Legal aid cuts have ‘gone too far’ with bereaved paying thousands at inquests
Cuts to legal aid have “gone too far”, with bereaved parents being made to pay thousands for legal representation at inquests, MPs have heard.
Tory MP Charlie Elphicke (Dover) said reductions over the last two decades have made it difficult for people to access justice.
Shadow justice secretary Richard Burgon also told MPs “too many” families are facing the “desperate situation” of having to pay for legal representation at the inquests of loved ones.
Speaking in the House of Commons, Mr Elphicke said: “Many are concerned that reductions in legal aid, since the year 2000 onwards really, have gone too far meaning that people struggle to get access to justice.”
Mr Elphicke said the time has come to give better funding to legal aid and to rethink the abolition of conditional fee agreements.
Justice minister Paul Maynard said: “Last year we spent £1.6 billion alone on legal aid, and we are going to continue that in the future.”
He added: “We are constantly trying to make sure that the level of support is correct and appropriate.”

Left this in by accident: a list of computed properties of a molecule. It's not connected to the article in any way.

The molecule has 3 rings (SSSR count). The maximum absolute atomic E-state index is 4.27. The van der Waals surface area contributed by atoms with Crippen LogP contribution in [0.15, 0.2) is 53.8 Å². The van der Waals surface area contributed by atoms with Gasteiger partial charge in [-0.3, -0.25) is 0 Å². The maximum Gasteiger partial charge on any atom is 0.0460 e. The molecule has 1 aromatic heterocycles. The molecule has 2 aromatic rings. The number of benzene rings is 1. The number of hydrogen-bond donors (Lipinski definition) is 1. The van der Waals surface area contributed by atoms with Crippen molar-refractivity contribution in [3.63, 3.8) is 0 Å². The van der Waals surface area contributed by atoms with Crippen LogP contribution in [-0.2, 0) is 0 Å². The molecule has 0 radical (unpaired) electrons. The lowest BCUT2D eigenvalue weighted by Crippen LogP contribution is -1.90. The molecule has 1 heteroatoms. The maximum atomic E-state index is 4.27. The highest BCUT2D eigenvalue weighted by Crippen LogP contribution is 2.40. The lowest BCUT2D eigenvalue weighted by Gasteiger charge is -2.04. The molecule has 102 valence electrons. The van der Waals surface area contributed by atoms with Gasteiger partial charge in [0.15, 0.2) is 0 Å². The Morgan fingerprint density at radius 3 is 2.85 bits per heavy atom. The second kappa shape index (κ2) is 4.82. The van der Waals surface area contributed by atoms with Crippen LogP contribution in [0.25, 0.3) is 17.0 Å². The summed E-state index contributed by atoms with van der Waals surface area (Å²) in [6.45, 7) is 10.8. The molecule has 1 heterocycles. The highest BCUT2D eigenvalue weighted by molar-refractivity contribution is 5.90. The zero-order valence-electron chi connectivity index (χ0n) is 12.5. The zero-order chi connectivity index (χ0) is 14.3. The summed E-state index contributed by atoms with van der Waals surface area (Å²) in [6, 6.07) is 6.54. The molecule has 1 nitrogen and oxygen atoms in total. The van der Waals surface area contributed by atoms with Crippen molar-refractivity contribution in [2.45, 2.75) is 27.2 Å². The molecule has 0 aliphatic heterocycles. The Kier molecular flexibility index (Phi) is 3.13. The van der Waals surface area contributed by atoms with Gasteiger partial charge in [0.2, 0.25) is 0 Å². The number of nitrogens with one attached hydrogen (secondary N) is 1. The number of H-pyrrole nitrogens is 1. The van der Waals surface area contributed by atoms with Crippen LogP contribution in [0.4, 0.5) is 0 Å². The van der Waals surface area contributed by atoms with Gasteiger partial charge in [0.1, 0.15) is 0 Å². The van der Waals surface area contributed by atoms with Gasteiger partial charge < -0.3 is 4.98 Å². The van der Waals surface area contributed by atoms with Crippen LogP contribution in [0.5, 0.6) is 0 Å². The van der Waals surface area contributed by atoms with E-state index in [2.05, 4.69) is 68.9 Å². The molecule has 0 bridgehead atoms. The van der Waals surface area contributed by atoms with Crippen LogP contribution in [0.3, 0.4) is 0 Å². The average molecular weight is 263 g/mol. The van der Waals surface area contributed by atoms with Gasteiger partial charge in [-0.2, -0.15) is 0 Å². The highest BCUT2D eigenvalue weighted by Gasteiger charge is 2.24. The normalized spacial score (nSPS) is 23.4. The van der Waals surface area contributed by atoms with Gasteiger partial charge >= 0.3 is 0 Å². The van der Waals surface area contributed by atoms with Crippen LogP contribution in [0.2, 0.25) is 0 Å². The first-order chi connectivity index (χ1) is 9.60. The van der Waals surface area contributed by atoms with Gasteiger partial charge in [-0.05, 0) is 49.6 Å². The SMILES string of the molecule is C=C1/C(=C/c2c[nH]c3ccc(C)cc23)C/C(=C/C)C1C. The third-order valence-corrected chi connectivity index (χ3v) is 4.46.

Mr Burgon said bereaved parents are being asked to contribute thousands of pounds for legal representation at inquests into the deaths of loved ones.
Mr Burgon said: “Families shouldn’t be forced to mount press campaigns to get the legal aid that they deserve. There are too many families in this desperate situation.
“The Government’s own review estimates that 500 families a year lose a loved one in custody or state detention, leading to an inquest.”
Mr Maynard replied: “Inquests should always have the bereaved families at the heart of the process, and legal aid decisions need to be considered in that light.
“Our recent review underlined the importance of preserving an inquisitorial, as opposed to an adversarial approach, meaning the need for lawyers ought to be less.”
Mr Maynard told MPs the Government’s review stressed that, while the state has a “duty of care”, there is a case for reviewing the threshold for legal aid entitlement.
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